Sarkozy admits to appealing his prison sentence to the European Court of Human Rights

Former French President Nicolas Sarkozy admits to having appealed to the European Court of Human Rights against his sentence to three years in prison, including one in effective prison, for corruption and influence peddling.

In an interview with the daily Le Figaro, published today, Sarkozy criticizes “the deep and shocking injustice of the process initiated” against him in French justice ten years ago, maintaining “the will to prevail in law and in justice, as it should be in a state of law”.

“I can not really accept to have been condemned for what I did not do”, says Sarkozy, denouncing a sentence “full of inconsistencies” and which “does not mention evidence, but a tangle of clues”.

The former French president, withdrawn from politics since 2016, promises “a lasting fight” against the conviction, which he has already appealed, and which “may have to stop at the European Court of Human Rights”.

(Source: Kiran Ridley/Getty Images)

“It would be painful for me to see my own country doomed, but I am ready because it would be the price of democracy,” he adds.

The 66-year-old politician and president from 2007 to 2012 was convicted of illegally attempting to obtain information from a magistrate in 2014 about a trial in which he was involved.

The court said the facts were “particularly serious” because they were committed by a former president who used his law for personal gain.

In addition, as a former lawyer, Sarkozy was “fully informed” of the practice of this type of illegal action, the court said.

The other two defendants in the case – his lawyer and longtime friend Thierry Herzog, 65, and the now retired magistrate Gilbert Azibert, 74 – were also found guilty and received the same sentence from Sarkozy.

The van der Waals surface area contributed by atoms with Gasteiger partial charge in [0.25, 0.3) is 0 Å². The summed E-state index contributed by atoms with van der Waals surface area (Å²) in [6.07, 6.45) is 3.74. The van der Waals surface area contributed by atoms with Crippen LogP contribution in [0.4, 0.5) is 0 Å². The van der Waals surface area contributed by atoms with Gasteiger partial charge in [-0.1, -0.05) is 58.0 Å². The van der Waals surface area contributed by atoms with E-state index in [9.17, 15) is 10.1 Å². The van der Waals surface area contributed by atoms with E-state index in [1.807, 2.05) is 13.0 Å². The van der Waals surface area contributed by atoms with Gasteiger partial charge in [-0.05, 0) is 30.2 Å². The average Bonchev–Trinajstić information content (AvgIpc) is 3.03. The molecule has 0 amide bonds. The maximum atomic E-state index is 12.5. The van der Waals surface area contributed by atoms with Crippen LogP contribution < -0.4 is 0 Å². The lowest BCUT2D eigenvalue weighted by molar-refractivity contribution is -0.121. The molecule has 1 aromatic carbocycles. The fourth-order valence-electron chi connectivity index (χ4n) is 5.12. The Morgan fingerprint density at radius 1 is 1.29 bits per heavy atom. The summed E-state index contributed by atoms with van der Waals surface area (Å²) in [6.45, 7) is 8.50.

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Sarkozy, who was present at the hearing, was not arrested and sent to a cell after the court allowed him to stay at home with an electronic bracelet.

For the first time, a French head of state is sentenced to a prison term, even if he does not immediately enter a prison.

The French politician vehemently denied all charges during the 10-day trial late last year.

The trial focused on telephone conversations that took place in February 2014.

At the time, an investigation into the financing of Sarkozy’s 2007 presidential campaign was opened.

During the investigation, it was accidentally discovered that Sarkozy and Herzog were communicating via secret cell phones registered under a false name (Paul Bismuth).

Prosecutors asked for two years of effective imprisonment and a one-year suspended sentence for the three defendants, which they described as a “corruption pact”.

Sarkozy will face another trial later this month, along with 13 other people accused of illegal funding for his 2012 presidential campaign.

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